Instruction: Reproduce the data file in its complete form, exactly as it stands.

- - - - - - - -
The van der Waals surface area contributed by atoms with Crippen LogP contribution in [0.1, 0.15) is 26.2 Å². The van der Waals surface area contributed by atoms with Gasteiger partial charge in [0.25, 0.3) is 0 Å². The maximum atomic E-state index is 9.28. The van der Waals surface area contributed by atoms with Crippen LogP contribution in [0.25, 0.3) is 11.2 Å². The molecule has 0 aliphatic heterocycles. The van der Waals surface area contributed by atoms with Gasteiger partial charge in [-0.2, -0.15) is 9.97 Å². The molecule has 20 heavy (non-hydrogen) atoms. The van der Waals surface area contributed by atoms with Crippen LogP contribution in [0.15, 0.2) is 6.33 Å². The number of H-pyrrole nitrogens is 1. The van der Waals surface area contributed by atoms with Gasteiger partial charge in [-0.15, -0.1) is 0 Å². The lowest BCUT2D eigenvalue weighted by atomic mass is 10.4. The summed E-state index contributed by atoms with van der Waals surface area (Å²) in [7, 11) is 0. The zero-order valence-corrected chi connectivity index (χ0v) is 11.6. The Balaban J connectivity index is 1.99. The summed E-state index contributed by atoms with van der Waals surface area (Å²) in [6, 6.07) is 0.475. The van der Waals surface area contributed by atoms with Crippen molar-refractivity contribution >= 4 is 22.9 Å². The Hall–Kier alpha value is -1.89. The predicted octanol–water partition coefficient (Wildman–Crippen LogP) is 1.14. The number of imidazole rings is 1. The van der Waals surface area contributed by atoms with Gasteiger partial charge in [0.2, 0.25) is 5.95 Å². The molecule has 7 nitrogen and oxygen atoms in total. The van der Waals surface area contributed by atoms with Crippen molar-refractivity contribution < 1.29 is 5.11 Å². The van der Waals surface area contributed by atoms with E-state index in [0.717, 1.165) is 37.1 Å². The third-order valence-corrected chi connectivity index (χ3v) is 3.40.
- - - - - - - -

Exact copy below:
The van der Waals surface area contributed by atoms with Crippen LogP contribution in [0.1, 0.15) is 26.2 Å². The van der Waals surface area contributed by atoms with Gasteiger partial charge in [0.25, 0.3) is 0 Å². The maximum atomic E-state index is 9.28. The van der Waals surface area contributed by atoms with Crippen LogP contribution in [0.25, 0.3) is 11.2 Å². The molecule has 0 aliphatic heterocycles. The van der Waals surface area contributed by atoms with Gasteiger partial charge in [-0.2, -0.15) is 9.97 Å². The molecule has 20 heavy (non-hydrogen) atoms. The van der Waals surface area contributed by atoms with Crippen LogP contribution in [0.15, 0.2) is 6.33 Å². The number of H-pyrrole nitrogens is 1. The van der Waals surface area contributed by atoms with Gasteiger partial charge in [-0.15, -0.1) is 0 Å². The lowest BCUT2D eigenvalue weighted by atomic mass is 10.4. The summed E-state index contributed by atoms with van der Waals surface area (Å²) in [7, 11) is 0. The zero-order valence-corrected chi connectivity index (χ0v) is 11.6. The Balaban J connectivity index is 1.99. The summed E-state index contributed by atoms with van der Waals surface area (Å²) in [6, 6.07) is 0.475. The van der Waals surface area contributed by atoms with Crippen molar-refractivity contribution >= 4 is 22.9 Å². The Hall–Kier alpha value is -1.89. The predicted octanol–water partition coefficient (Wildman–Crippen LogP) is 1.14. The number of imidazole rings is 1. The van der Waals surface area contributed by atoms with Gasteiger partial charge in [0.2, 0.25) is 5.95 Å². The molecule has 7 nitrogen and oxygen atoms in total. The van der Waals surface area contributed by atoms with Crippen molar-refractivity contribution < 1.29 is 5.11 Å². The van der Waals surface area contributed by atoms with E-state index in [0.717, 1.165) is 37.1 Å². The third-order valence-corrected chi connectivity index (χ3v) is 3.40.